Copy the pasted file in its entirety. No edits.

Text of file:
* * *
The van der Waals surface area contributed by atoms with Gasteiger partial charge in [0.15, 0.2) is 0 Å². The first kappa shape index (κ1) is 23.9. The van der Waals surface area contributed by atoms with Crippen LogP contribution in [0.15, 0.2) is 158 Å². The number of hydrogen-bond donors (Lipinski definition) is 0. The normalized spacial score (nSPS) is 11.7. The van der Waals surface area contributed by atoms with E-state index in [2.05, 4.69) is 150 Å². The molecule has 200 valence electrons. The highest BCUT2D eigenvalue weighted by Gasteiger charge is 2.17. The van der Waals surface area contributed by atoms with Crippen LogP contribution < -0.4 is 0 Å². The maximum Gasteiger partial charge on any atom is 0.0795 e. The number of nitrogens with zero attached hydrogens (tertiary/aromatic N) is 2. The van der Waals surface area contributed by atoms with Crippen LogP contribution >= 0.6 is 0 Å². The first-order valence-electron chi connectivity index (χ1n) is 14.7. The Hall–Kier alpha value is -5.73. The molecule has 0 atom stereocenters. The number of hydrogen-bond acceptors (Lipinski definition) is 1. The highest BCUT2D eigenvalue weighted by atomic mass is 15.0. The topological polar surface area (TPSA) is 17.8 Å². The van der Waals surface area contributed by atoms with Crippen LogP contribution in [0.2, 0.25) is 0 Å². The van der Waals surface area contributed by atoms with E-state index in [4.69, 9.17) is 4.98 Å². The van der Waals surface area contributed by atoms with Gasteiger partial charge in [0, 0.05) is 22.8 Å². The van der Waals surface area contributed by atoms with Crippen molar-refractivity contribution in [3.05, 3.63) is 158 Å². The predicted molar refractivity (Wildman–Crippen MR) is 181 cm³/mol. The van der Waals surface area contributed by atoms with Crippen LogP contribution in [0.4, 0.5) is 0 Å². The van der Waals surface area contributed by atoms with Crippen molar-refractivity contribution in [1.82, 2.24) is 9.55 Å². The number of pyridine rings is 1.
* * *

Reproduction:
The van der Waals surface area contributed by atoms with Gasteiger partial charge in [0.15, 0.2) is 0 Å². The first kappa shape index (κ1) is 23.9. The van der Waals surface area contributed by atoms with Crippen LogP contribution in [0.15, 0.2) is 158 Å². The number of hydrogen-bond donors (Lipinski definition) is 0. The normalized spacial score (nSPS) is 11.7. The van der Waals surface area contributed by atoms with E-state index in [2.05, 4.69) is 150 Å². The molecule has 200 valence electrons. The highest BCUT2D eigenvalue weighted by Gasteiger charge is 2.17. The van der Waals surface area contributed by atoms with Crippen LogP contribution < -0.4 is 0 Å². The maximum Gasteiger partial charge on any atom is 0.0795 e. The number of nitrogens with zero attached hydrogens (tertiary/aromatic N) is 2. The van der Waals surface area contributed by atoms with Crippen LogP contribution >= 0.6 is 0 Å². The first-order valence-electron chi connectivity index (χ1n) is 14.7. The Hall–Kier alpha value is -5.73. The molecule has 0 atom stereocenters. The number of hydrogen-bond acceptors (Lipinski definition) is 1. The highest BCUT2D eigenvalue weighted by atomic mass is 15.0. The topological polar surface area (TPSA) is 17.8 Å². The van der Waals surface area contributed by atoms with Crippen LogP contribution in [0.2, 0.25) is 0 Å². The van der Waals surface area contributed by atoms with E-state index in [4.69, 9.17) is 4.98 Å². The van der Waals surface area contributed by atoms with Gasteiger partial charge in [0, 0.05) is 22.8 Å². The van der Waals surface area contributed by atoms with Crippen molar-refractivity contribution in [3.05, 3.63) is 158 Å². The predicted molar refractivity (Wildman–Crippen MR) is 181 cm³/mol. The van der Waals surface area contributed by atoms with Crippen LogP contribution in [0.4, 0.5) is 0 Å². The van der Waals surface area contributed by atoms with Crippen molar-refractivity contribution in [1.82, 2.24) is 9.55 Å². The number of pyridine rings is 1.